17 | Fast Software Encryption—Cambridge Security Workshop—Dec. 9-Nov. 1993, "Fast Block Cipher Proposal" by B.S. Kaliski, Jr. et al, pp. 33-40. | |

18 | Fast Software Encryption—Cambridge Security Workshop—Dec. 9-Nov. 1993, "On Modes Of Operation"—Feb. 22, 1994 by E. Biham—pp. 116-120. | |

19 | Fast Software Encryption-Cambridge Security Workshop-Dec. 9-Nov., 1993, "VINO: A Block Cipher . . . Permutations" by A. DiPorto, pp. 205-210. | |

20 | Fast Software Encryption—Cambridge Security Workshop—Dec. 9-Nov., 1993, "VINO: A Block Cipher . . . Permutations" by A. DiPorto, pp. 205-210. | |

21 | Fast Software Encryption-Cambridge Security Workshop-Dec.9-Nov. 1993, "A New Approach To Block Cipher Design" by J. Daemen et al, pp. 18-32 . | |

22 | Fast Software Encryption—Cambridge Security Workshop—Dec.9-Nov. 1993, "A New Approach To Block Cipher Design" by J. Daemen et al, pp. 18-32 . | |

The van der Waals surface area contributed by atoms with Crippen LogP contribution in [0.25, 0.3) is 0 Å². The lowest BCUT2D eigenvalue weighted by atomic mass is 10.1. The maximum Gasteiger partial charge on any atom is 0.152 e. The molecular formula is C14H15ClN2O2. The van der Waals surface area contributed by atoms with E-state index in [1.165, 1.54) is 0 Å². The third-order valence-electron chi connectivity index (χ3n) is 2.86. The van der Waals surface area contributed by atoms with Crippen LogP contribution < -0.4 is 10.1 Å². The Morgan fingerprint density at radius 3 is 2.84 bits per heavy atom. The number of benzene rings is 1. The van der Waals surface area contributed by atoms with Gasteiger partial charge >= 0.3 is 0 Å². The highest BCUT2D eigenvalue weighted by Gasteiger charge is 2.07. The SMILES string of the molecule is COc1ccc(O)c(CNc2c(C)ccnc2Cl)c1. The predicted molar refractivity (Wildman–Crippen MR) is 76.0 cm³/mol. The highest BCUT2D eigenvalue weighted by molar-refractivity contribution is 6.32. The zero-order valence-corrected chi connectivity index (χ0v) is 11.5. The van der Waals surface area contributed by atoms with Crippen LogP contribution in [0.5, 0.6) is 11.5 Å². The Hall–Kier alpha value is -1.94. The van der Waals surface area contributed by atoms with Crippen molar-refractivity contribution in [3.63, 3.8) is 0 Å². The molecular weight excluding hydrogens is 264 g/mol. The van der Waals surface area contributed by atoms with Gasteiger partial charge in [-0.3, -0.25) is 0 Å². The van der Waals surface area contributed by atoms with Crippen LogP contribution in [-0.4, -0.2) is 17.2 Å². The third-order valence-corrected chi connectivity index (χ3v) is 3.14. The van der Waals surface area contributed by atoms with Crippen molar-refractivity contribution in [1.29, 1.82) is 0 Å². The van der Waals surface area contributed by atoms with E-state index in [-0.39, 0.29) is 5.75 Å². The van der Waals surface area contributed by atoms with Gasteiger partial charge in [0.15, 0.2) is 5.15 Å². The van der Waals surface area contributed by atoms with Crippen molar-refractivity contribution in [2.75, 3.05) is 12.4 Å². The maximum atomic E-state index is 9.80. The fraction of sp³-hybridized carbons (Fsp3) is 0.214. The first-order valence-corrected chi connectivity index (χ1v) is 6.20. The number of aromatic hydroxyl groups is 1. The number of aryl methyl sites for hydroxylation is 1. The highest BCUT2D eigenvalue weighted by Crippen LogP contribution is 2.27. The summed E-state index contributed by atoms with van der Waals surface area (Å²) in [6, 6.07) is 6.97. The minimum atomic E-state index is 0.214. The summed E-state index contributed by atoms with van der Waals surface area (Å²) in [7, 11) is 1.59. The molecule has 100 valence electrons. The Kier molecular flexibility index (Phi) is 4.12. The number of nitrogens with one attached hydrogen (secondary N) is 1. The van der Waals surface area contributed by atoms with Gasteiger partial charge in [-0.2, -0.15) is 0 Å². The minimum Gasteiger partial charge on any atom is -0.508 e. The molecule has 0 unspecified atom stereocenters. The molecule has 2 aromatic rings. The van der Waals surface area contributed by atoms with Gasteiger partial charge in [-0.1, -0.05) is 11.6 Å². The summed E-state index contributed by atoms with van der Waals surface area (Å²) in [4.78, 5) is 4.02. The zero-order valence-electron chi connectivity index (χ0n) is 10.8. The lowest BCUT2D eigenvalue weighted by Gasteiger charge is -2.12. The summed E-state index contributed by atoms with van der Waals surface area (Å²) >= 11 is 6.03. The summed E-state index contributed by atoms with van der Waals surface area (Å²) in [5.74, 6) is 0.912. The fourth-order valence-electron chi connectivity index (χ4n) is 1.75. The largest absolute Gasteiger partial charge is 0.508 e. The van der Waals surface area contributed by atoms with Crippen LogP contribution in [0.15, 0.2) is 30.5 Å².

23 | FIPS PUB 46-2 Dec. 30, 1993-"Data Encryption Standard (DES)". | |

24 | FIPS PUB 46-2 Dec. 30, 1993—"Data Encryption Standard (DES)". | |

25 | FIPS PUB 81-Dec. 2, 1980-DES Modes Of Operation. | |

26 | FIPS PUB 81—Dec. 2, 1980—DES Modes Of Operation. | |

27 | IEICE Trans.Fundamentals, vol. E76-A, No. 1, Jan. 1993, "How To Strengthen DES-like . . . Cryptanalysis" by K.Koyama et al, pp. 63-69. | |

28 | IEICE Trans.Fundamentals, vol. E77-A, No. 8, Aug. 1994, "Dynamic Swapping Schemes . . . Cryptanalysis" by T. Kaneko et al, pp. 1328-1336. | |

29 | Information Processing Letters 41, vol. 41, No.2 -Feb. 14, 1992, "On Immunity Against Biham . . . Cryptanalysis", pp. 77-80. | |

30 | Information Processing Letters 41, vol. 41, No.2 —Feb. 14, 1992, "On Immunity Against Biham . . . Cryptanalysis", pp. 77-80. | |

31 | Journal of Cryptology-1995- "Provable Security Against a Differential Attack" by K. Nyberg et al, pp. 27-37. | |

32 | Schneier, Applied Cryptography, 2nd Edition, Oct. 18, 1995, pp. 319-325.* | |